Calorimetry

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Chem 17 ▪ General Chemistry Laboratory II

Experiment 1

Calorimetry

INTRODUCTION Chemical reactions are usually accompanied by the evolution (exothermic reaction) or absorption (endothermic reaction) of heat energy. When measured at constant pressure, the heat evolved (qp < 0) or absorbed (qp > 0) is equal to the enthalpy change, symbolized by ΔH. ΔH is positive for an endothermic process and negative for an exothermic one. If H f is the enthalpy of the final state and Hi of the initial state, the enthalpy change for a chemical reaction is given by Equation (1). ∆Hrxn = Hf - Hi (1)

The process of measuring ΔH is called calorimetry. This involves “trapping” the heat evolved (or absorbed) producing a measurable change in temperature in a device called a calorimeter. The calorimeter setup is shown in Figure 1.

Figure 1. Calorimeter Set-up The system involved here is adiabatic which means that no heat exchange occurs between the calorimeter (and its contents) and the immediate surroundings. The adiabatic system consists of the calorimeter and the reaction components, hence, heat exchange is only limited between these two components. That is, the heat change of the adiabatic system (qadiabatic system) is zero.

Institute of Chemistry, University of the Philippines, Diliman, Quezon City 1101, Philippines

1

Chem 17 ▪ General Chemistry Laboratory II

qadiabatic system = qrxn + qcal = 0

(2)

where qrxn and qcal are the heat involved in the reaction and the calorimeter, respectively. In the experiment, the changes in enthalpy for various reactions are determined by running them in an adiabatic calorimeter with a heat capacity (Ccal) obtained experimentally. From the recorded change in temperature, ΔT (T final – Tinitial) and Ccal, the heat change of the calorimeter, and thus the heat involved in the reaction are determined. The calorimeter consists of everything inside the Styrofoam box in which the reaction is carried out, the water in which the reactants are dissolved, the spectator ions, the excess reactants, the air and the thermometer. From qrxn and number of moles of reaction that took place, the enthalpy change per mole of reaction can be calculated. qcal = Ccal (∆T) ∆Hrxn = qrxn nrxn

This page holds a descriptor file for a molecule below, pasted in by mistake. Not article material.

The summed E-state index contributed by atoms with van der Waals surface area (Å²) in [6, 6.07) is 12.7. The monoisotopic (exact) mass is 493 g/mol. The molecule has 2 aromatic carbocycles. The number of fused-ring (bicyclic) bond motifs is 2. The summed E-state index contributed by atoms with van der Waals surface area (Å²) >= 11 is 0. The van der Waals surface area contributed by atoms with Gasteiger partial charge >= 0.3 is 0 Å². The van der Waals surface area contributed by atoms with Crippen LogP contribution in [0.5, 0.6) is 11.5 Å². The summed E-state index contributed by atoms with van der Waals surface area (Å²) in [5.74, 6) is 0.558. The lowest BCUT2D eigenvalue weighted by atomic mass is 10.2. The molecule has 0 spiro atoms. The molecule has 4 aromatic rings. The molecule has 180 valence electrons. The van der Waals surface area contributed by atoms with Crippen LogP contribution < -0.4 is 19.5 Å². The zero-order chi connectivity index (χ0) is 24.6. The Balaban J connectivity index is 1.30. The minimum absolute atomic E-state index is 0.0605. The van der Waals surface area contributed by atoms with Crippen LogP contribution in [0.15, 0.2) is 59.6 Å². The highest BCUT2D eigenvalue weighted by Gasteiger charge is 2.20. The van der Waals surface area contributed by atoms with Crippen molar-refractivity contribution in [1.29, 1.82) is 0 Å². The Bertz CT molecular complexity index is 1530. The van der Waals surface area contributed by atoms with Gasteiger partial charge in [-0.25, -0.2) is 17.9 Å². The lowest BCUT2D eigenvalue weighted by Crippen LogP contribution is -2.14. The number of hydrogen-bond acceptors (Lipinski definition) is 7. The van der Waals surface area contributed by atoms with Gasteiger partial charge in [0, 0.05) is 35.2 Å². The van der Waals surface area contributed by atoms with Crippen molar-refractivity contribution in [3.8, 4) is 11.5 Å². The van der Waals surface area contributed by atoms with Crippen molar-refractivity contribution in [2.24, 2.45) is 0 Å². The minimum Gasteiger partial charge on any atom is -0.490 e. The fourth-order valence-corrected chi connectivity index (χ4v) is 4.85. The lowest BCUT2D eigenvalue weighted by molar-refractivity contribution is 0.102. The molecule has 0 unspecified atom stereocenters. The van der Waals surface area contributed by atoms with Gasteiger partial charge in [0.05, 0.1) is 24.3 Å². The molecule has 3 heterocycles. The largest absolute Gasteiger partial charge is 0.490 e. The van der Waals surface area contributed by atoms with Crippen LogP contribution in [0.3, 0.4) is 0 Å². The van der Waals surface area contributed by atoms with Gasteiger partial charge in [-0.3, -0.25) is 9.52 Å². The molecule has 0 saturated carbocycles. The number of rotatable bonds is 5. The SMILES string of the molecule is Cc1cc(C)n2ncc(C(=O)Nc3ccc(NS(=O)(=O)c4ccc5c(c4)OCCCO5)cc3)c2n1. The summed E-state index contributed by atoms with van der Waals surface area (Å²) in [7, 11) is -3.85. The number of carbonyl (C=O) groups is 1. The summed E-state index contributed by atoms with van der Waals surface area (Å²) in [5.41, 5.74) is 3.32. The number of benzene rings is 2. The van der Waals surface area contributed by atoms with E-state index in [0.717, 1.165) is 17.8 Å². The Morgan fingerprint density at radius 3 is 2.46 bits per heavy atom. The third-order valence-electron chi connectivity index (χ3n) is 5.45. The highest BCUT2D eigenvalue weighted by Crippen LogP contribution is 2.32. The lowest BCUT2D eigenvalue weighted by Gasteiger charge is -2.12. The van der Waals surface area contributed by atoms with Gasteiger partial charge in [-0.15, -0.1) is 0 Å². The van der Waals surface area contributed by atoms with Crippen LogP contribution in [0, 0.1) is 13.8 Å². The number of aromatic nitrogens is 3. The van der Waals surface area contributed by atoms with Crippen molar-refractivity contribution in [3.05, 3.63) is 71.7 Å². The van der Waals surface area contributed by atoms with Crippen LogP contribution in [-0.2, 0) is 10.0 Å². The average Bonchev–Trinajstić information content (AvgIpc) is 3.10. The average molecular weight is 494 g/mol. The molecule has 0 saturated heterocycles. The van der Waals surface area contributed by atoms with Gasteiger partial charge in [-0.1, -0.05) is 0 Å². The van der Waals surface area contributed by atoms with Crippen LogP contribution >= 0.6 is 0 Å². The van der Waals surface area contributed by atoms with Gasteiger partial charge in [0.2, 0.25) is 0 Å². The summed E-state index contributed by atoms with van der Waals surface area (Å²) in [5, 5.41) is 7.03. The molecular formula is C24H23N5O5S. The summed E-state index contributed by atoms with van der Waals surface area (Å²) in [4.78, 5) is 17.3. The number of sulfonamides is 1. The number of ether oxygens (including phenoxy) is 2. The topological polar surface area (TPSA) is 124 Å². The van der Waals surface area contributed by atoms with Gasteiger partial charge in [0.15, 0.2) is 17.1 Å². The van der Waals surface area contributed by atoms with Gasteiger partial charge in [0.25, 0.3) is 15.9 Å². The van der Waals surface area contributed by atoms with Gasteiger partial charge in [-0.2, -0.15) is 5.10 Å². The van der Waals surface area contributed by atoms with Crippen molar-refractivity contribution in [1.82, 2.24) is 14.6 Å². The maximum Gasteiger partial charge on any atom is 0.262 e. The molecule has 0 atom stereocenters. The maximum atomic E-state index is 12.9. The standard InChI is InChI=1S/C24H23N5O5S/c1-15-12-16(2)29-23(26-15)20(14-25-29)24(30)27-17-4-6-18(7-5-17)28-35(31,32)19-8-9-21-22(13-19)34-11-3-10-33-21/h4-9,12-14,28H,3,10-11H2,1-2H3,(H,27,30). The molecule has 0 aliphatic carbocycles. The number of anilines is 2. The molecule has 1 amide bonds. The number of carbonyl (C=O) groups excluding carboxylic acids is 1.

(3) (4)

The calorimeter is calibrated to determine Ccal by running in it a reaction of known ΔH°. H+ (aq) + OH (aq) → H2 O(l) -

∆H° = -55.8 kJ rxn

(5)

For every mole of H2O(l) produced in Equation (5), 55.8 kJ of heat is evolved. The standard enthalpy of formation of a substance, Hf, is the enthalpy change involved in the formation of one mole of a substance from its elements under standard conditions. Tabulated Hf values are used to calculate for the change in enthalpy of any reaction under standard conditions. For any reaction under standard conditions, the reaction enthalpy is the sum of the standard enthalpies of formation of the products, multiplied by their stoichiometric coefficients in the reaction equation, minus the sum of the standard enthalpies of formation of the reactants, multiplied by their stoichiometric coefficients in the reaction equation.

∆H° = rxn

np ∆H° p

nr ∆H° r

(6)

The stoichiometric coefficients, np and nr are for each product and for each reactant, respectively.

Institute of Chemistry, University of the Philippines, Diliman, Quezon City 1101, Philippines

2

Chem 17 ▪ General Chemistry Laboratory II

EXPERIMENT Reagents and Materials 12.1 M HCl 15.6 M HNO3 17.4 M CH3COOH 14.5 M NH3 1.0 M CaCl2 0.1 M CuSO4 0.1 M AgNO3 0.5 M Na2CO3 NaOH pellets Procedure A. Solution Preparation Prepare the following solutions*: Solution Preparation 1.0 M NaOH Prepare a 500 mL solution from NaOH pellets 1.0 M HCl Prepare a 250 mL solution from concentrated HCl (12.1 M) 1.0 M NH3 Prepare a 100 mL solution from concentrated NH3 (14.5 M) 1.0 M CH3COOH Prepare a 100 mL solution from concentrated CH3COOH (17.4 M) 1.0 M HNO3 Prepare a 50 mL solution from concentrated HNO3...
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